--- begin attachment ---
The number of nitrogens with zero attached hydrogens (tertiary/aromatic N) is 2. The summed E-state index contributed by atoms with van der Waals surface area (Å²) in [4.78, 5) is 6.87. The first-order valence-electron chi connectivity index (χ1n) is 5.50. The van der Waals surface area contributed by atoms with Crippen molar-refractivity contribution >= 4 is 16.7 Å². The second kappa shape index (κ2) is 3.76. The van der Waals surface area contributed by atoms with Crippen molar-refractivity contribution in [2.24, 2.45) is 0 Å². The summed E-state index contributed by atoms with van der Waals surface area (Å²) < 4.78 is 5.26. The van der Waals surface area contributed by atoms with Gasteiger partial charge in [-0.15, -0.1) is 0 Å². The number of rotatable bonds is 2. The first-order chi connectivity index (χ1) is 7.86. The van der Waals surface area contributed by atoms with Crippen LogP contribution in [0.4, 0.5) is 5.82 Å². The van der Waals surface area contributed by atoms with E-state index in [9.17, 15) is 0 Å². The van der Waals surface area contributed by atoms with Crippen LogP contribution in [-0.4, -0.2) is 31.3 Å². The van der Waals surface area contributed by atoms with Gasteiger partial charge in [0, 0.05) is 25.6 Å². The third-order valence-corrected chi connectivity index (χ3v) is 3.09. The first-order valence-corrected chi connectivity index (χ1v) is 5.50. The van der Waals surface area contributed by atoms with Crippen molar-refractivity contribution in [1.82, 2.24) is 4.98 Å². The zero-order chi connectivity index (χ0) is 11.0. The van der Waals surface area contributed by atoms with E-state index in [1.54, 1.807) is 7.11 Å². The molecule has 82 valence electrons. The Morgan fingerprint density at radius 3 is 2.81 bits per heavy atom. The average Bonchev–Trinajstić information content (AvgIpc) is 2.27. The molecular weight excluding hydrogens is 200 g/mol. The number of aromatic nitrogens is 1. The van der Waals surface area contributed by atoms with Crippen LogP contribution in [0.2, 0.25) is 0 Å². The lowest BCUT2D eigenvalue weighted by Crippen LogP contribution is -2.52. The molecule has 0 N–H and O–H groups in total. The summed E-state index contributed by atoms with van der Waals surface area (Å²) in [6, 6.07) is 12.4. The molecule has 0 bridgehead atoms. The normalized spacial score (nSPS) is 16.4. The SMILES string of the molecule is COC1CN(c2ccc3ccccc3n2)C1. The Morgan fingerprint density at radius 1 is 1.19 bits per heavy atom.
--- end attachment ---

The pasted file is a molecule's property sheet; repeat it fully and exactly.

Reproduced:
The number of nitrogens with zero attached hydrogens (tertiary/aromatic N) is 2. The summed E-state index contributed by atoms with van der Waals surface area (Å²) in [4.78, 5) is 6.87. The first-order valence-electron chi connectivity index (χ1n) is 5.50. The van der Waals surface area contributed by atoms with Crippen molar-refractivity contribution >= 4 is 16.7 Å². The second kappa shape index (κ2) is 3.76. The van der Waals surface area contributed by atoms with Crippen molar-refractivity contribution in [2.24, 2.45) is 0 Å². The summed E-state index contributed by atoms with van der Waals surface area (Å²) < 4.78 is 5.26. The van der Waals surface area contributed by atoms with Gasteiger partial charge in [-0.15, -0.1) is 0 Å². The number of rotatable bonds is 2. The first-order chi connectivity index (χ1) is 7.86. The van der Waals surface area contributed by atoms with Crippen LogP contribution in [0.4, 0.5) is 5.82 Å². The van der Waals surface area contributed by atoms with E-state index in [9.17, 15) is 0 Å². The van der Waals surface area contributed by atoms with Crippen LogP contribution in [-0.4, -0.2) is 31.3 Å². The van der Waals surface area contributed by atoms with Gasteiger partial charge in [0, 0.05) is 25.6 Å². The third-order valence-corrected chi connectivity index (χ3v) is 3.09. The first-order valence-corrected chi connectivity index (χ1v) is 5.50. The van der Waals surface area contributed by atoms with Crippen molar-refractivity contribution in [1.82, 2.24) is 4.98 Å². The zero-order chi connectivity index (χ0) is 11.0. The van der Waals surface area contributed by atoms with E-state index in [1.54, 1.807) is 7.11 Å². The molecule has 82 valence electrons. The Morgan fingerprint density at radius 3 is 2.81 bits per heavy atom. The average Bonchev–Trinajstić information content (AvgIpc) is 2.27. The molecular weight excluding hydrogens is 200 g/mol. The number of aromatic nitrogens is 1. The van der Waals surface area contributed by atoms with Crippen LogP contribution in [0.2, 0.25) is 0 Å². The lowest BCUT2D eigenvalue weighted by Crippen LogP contribution is -2.52. The molecule has 0 N–H and O–H groups in total. The summed E-state index contributed by atoms with van der Waals surface area (Å²) in [6, 6.07) is 12.4. The molecule has 0 bridgehead atoms. The normalized spacial score (nSPS) is 16.4. The SMILES string of the molecule is COC1CN(c2ccc3ccccc3n2)C1. The Morgan fingerprint density at radius 1 is 1.19 bits per heavy atom.